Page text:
1. Retinoid creams
A host of over-the-counter products claim to help fight wrinkles. One option: topical retinoid (derived from vitamin A) creams; look for retinol in the ingredient list. You can buy an OTC retinoid for under $20. Dermatologists can prescribe stronger retinoid creams—like Retin-A—than what you’ll find on store shelves.
2. Over-the-counter peptide creams
Creams containing peptides—short snippets of linked amino acids—can be useful for reducing the appearance of wrinkles and fine lines, but they haven’t been shown to work as well as retinoids. As skin ages, it loses collagen and becomes wrinkled and thin; creams containing peptides are supposed to encourage the skin to make new collagen. Peptides are found in a variety of products, from the inexpensive to the very expensive. Oil of Olay Regenerist (which costs less than $20) is as good as the pricey stuff.
Microdermabrasion uses tiny, fine particles or a very hard diamond-tipped wand to slough off cells from the top layer of the skin and encourage new skin growth. The procedure is usually not painful, though it can be uncomfortable, and it doesn’t require an anesthetic or recovery period; skin heals quickly. But you may require multiple procedures spaced a few weeks apart. The average cost of microdermabrasion was $164 in 2008, according to the American Academy of Cosmetic Surgery. The effects can last between three and five days; then you’ll need another treatment. Because the benefits persist only briefly, some people may not find it worthwhile, she says.
4. Laser skin resurfacing
Laser resurfacing uses high-intensity light to zap and improve the look of wrinkles and scars by tightening loose skin. The effect of your treatment and recovery time vary. You may see redness from one day to two weeks, depending on how aggressive the treatment is, he says. The average cost of laser resurfacing was $2,669 in 2008, according to the AACS. The benefits of laser resurfacing usually last between two and five years.
5. Chemical peels
Used to address mild acne scars, age spots, dull skin texture, skin discoloration, or wrinkles around the eyes or mouth, chemical peels remove the outer layers of the skin and encourage the growth of new, smoother, more evenly colored skin. Depending on the peel’s intensity—which can range from superficial to medium to deep—it may cause reddening and peeling that can last up to several weeks. The average cost for chemical peels was $672 in 2008, according to the AACS. The benefits of superficial peels last about a month, while deep peels have results that can last several years.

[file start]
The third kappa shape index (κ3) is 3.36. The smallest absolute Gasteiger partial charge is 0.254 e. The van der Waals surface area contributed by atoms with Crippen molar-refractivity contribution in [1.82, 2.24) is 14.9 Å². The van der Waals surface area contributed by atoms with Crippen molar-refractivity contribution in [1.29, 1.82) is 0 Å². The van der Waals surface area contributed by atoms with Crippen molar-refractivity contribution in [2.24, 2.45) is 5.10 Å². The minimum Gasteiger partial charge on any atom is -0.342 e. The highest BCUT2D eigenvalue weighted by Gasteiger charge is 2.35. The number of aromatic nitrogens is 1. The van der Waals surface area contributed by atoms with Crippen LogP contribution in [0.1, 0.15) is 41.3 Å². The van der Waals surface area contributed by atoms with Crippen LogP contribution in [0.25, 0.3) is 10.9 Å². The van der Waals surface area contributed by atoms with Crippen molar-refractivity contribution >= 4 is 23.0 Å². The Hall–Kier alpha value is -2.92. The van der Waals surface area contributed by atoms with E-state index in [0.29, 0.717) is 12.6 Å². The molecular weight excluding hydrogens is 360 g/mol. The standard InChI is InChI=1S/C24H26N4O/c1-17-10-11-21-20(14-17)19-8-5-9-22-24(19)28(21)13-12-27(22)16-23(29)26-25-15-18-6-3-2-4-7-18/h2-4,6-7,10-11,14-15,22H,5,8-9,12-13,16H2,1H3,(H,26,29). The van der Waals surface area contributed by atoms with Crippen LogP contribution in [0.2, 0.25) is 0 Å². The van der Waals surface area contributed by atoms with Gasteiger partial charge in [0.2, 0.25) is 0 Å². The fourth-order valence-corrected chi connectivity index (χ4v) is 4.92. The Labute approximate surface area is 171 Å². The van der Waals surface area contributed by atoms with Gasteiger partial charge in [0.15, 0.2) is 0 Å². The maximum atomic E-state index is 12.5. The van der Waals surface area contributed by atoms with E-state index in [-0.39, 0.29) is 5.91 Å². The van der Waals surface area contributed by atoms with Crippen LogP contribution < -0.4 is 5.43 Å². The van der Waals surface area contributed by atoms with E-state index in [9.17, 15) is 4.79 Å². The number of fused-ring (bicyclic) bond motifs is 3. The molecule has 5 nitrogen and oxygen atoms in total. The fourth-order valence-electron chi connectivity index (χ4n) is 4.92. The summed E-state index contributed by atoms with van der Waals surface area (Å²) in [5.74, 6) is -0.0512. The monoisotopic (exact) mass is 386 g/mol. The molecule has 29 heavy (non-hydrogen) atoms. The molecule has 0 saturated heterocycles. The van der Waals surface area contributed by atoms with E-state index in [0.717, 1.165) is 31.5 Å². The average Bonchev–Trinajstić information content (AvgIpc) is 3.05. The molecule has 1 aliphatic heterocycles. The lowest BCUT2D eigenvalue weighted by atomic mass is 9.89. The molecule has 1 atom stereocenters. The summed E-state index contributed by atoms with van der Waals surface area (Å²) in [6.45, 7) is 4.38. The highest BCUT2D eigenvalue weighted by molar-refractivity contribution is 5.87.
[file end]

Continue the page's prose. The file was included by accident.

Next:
6. Botox or Dysport
Injections of the now familiar Botox or of Dysport—which also contains botulism toxin and was approved by the Food and Drug Administration in April—can paralyze tiny facial muscles, smoothing out the appearance of lines or wrinkles. The cost of Botox will vary depending on location and doctor, but it averages about $400. The effects of injections may last three to six months, depending on whether you’re a repeat customer.
7. Filler injections
Injections of fillers containing hyaluronic acid can fill in lines and wrinkles and add volume to skin. Hyaluronic acid is a “naturally occurring sugar that gets lost when you age,” and injecting it into wrinkles effectively plumps them up. The average cost of hyaluronic acid treatment was $589 in 2008, according to the AACS, and the effects generally last between six months and a year.
8. Cosmetic surgery
Lifting the skin on the face, neck, eyelids, and forehead can give a tighter appearance. What were once traditionally open procedures—with larger incisions—can now often be done endoscopically, with smaller incisions strategically placed in difficult-to-detect areas, such as under the hairline. The procedures can run a few thousand dollars; face-lifts were the most expensive cosmetic procedure in 2008, with an average cost of $7,007, according to the AACS. The effects of cosmetic surgery are somewhat permanent.
9. Try prevention
If all this sounds extreme (and expensive), remember that you can start immediately to prevent any further damage: Start wearing sunscreen every day. And none of these treatments or procedures are a substitute for healthful eating and regular physical activity. Some doctors will not perform surgery on patients who are so overweight that it might jeopardize post-surgical results. When patients who have a body mass index above 30 (that is, obese), for example, many doctors refer patients to a weight-loss clinic before they’ll operate.